How to Improve Team Performance—From Proving to Improving
If you lead a team and hold people accountable for their performance, there is a good chance some of those team members are trying to prove themselves to you and others on the team. You may even be trying to prove your value to your boss and your peer group of leaders. The problem with this is that when people are focused on proving themselves, they are not focused on improving themselves.
What You’ve Done, or What You are Doing?
The way you can tell if someone has a proving versus improving mindset, is to listen to them as they talk about their work. This also works if you are the parent of teenagers. When people talk about what they are doing, do they talk about the good and the bad? What worked and what didn’t work? Or, do you get a highlight reel of all the great things they have done?
You can also take notice of how someone receives feedback about their performance. If you give a team member or your teenager feedback about their performance and they push back or defend themselves, they are most likely operating from a fixed or proving mindset. On the other hand, if they listen and receive your feedback, they are most likely working from a growth or improving mindset. (For more on Mindset, I highly recommend Dr. Carol Dweck’s book titled, Mindset – The New Psychology of Success.)
There is a natural tendency to prove that we have what it takes to compete and to win. I have seen this tendency in myself, my children, and the sales team that I have led. Therefore, noting your mindset and the mindset of those you lead is essential to your ability as a leader to improve your team’s performance. If you can move people to a place of a growth or improving mindset, you can move your organization’s performance.
Four Questions to Move from Performance to Growth
While discussing piano recital performance with my teenage children, I discovered a simple yet profound way to move away from the proving, fixed mindset and toward an improving, growth mindset. Once I saw how well this worked, I began using it with my team at work and any others in my circle of influence. I call it my “Four Questions for Growth,” and it helped me grow as a leader.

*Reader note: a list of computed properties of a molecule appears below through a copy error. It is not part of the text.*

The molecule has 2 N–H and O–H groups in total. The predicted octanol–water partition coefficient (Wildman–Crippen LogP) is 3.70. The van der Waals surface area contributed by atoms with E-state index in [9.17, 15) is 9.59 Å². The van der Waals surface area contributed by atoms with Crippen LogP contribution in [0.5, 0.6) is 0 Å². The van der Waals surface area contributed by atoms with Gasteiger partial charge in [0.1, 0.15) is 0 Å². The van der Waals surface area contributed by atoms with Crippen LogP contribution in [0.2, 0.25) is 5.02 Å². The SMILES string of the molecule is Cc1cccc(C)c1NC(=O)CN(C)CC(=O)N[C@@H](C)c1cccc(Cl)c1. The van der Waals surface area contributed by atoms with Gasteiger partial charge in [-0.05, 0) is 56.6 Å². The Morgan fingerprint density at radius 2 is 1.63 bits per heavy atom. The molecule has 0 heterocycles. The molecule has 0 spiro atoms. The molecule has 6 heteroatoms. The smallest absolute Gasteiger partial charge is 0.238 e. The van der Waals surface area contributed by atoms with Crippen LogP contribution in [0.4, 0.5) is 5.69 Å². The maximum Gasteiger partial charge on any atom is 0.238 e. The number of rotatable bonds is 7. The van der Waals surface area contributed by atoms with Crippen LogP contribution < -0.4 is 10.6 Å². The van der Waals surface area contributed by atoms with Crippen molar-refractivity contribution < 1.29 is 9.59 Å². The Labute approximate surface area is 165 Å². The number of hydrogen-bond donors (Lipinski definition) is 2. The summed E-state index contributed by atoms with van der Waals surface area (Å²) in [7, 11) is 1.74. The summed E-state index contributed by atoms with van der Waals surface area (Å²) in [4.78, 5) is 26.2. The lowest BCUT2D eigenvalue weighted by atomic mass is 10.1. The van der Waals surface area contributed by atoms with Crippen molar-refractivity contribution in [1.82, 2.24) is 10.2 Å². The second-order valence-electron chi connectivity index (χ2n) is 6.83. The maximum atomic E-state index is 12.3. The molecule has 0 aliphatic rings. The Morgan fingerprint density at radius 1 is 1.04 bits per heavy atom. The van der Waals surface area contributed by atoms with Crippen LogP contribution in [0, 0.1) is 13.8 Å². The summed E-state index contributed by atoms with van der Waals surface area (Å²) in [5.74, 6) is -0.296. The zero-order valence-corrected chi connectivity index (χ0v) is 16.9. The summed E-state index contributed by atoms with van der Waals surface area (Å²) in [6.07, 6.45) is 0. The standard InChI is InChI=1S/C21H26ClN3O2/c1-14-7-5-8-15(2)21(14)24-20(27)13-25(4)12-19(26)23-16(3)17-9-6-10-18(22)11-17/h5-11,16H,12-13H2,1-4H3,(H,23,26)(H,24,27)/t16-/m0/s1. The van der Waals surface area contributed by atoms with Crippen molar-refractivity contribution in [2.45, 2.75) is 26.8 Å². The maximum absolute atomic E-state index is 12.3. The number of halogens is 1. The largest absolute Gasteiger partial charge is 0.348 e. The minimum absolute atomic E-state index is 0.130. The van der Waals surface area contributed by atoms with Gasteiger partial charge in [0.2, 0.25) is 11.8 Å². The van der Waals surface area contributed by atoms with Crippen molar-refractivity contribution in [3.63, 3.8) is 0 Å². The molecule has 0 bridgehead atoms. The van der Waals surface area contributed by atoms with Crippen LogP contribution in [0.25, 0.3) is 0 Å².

After any event—a piano recital, sales call, etc.—these are the coaching questions I like to ask:
1. What was the best thing that happened? This is usually not too difficult for them to answer because it speaks directly to their desire to “prove” they did a good job.
2. What was the worst thing that happened? (What didn’t work so well, or go the way you wanted it to?) Silence. Hmmm, think hard. This is tough because it goes against their desire to impress you (boss/parent). Very few performances are flawless, so make sure they share something here.
3. What did you learn about yourself or the event that you may not have known before? I am trying to get them to become aware of what was happening apart from the actual performance.
4. What will you do differently the next time you are in this situation based on what you have learned? All of growth is about making small, steady improvements in the areas of our learning. Not making the changes will lock us into repeating the same mistakes and mediocre performances that got us here.
Once I began this with my team, barriers we commonly confront when speaking about performance began to come down. It became okay to talk about wins, losses, challenges, failures, and setbacks. People began to ask for help proactively. There was no need to prove anything; everything became about improving. With this simple set of questions asked in a coaching way, we developed a culture of improvement and growth that takes us to the next level in our business and home.
Perry Holley is a coach and facilitator with the John Maxwell Company’s Corporate Solutions Group as well as a published author. He has a passion for developing others and seeing people grow into the leaders they were intended to become.